As he leaves the presidency to retire into private life in Florida, President Trump late tonight gave 143 pardons. One of the acquittals was for Anthony Levandowski, who was sentenced for taking Google’s self-driving technology and taking it to Uber.
Levandowski was an early staff of Google’s self-driving vehicle project, yet later conflicted with the board on the pace of progress. Prior to leaving Google, the specialist downloaded 14,000 records identified with self-ruling driving, including LiDAR sensor schematics.
Uber at that point bought Levandowski’s startup (Otto), and set him responsible for the ride-hailing organization’s self-driving endeavors. After a year, the Alphabet division recorded suit subsequent to finding that Uber’s sensor innovation was almost indistinguishable from theirs.
Waymo and Uber settled February of 2018, with Alphabet getting 0.34% of stock under the older $72 billion valuation. Uber made a deal to avoid using the Waymo technology and that won’t even be an issue today as the business has since been sold.
Following its decision, the judge directing Waymo v. Uber alluded the case to government investigators. In August of 2019, the Justice Department collected 33 counts against Levandowski identified with the theft of Google’s proprietary software.
After a year Levandowski was sentenced to year and a half in jail after pleading guilty. Then came the COVID-19 pandemic which prevented him from going to prison to service out his sentence and he won’t be serving it now that he has been pardoned by the outgoing US President. He would have probably spent about a possible maximum 10 years in prison with a $250,000 fine.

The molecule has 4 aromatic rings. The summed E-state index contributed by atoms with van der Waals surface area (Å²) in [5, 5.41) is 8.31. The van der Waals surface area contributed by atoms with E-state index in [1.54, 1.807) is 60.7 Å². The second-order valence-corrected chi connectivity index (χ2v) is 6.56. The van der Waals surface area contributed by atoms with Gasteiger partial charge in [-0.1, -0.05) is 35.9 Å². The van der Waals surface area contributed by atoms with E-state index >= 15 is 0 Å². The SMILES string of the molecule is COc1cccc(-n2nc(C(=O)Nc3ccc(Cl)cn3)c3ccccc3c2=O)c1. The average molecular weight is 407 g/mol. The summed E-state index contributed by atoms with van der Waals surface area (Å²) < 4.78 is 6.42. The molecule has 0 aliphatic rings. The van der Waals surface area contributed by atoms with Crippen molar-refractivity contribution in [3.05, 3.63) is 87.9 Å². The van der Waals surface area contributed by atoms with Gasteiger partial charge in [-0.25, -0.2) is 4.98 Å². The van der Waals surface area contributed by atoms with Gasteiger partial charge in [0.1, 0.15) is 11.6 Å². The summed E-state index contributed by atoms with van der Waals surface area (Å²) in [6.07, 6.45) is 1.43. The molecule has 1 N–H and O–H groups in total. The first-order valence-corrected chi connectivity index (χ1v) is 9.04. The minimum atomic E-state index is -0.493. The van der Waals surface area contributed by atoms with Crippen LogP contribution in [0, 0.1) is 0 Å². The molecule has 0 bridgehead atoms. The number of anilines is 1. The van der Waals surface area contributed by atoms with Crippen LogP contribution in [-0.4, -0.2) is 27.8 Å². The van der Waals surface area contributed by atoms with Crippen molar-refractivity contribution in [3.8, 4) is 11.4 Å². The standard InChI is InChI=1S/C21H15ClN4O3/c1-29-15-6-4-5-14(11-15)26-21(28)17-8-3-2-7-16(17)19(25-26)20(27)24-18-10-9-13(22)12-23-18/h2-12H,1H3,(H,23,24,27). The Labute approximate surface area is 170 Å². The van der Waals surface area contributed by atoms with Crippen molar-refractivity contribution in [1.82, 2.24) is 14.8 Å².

Below is a statement from the White House on the pardon,
President Trump granted a full pardon to Anthony Levandowski. This pardon is strongly supported by James Ramsey, Peter Thiel, Miles Ehrlich, Amy Craig, Michael Ovitz, Palmer Luckey, Ryan Petersen, Ken Goldberg, Mike Jensen, Nate Schimmel, Trae Stephens, Blake Masters, and James Proud, among others. Mr. Levandowski is an American entrepreneur who led Google’s efforts to create self-driving technology. Mr. Levandowski pled guilty to a single criminal count arising from civil litigation. Notably, his sentencing judge called him a “brilliant, groundbreaking engineer that our country needs.” Mr. Levandowski has paid a significant price for his actions and plans to devote his talents to advance the public good.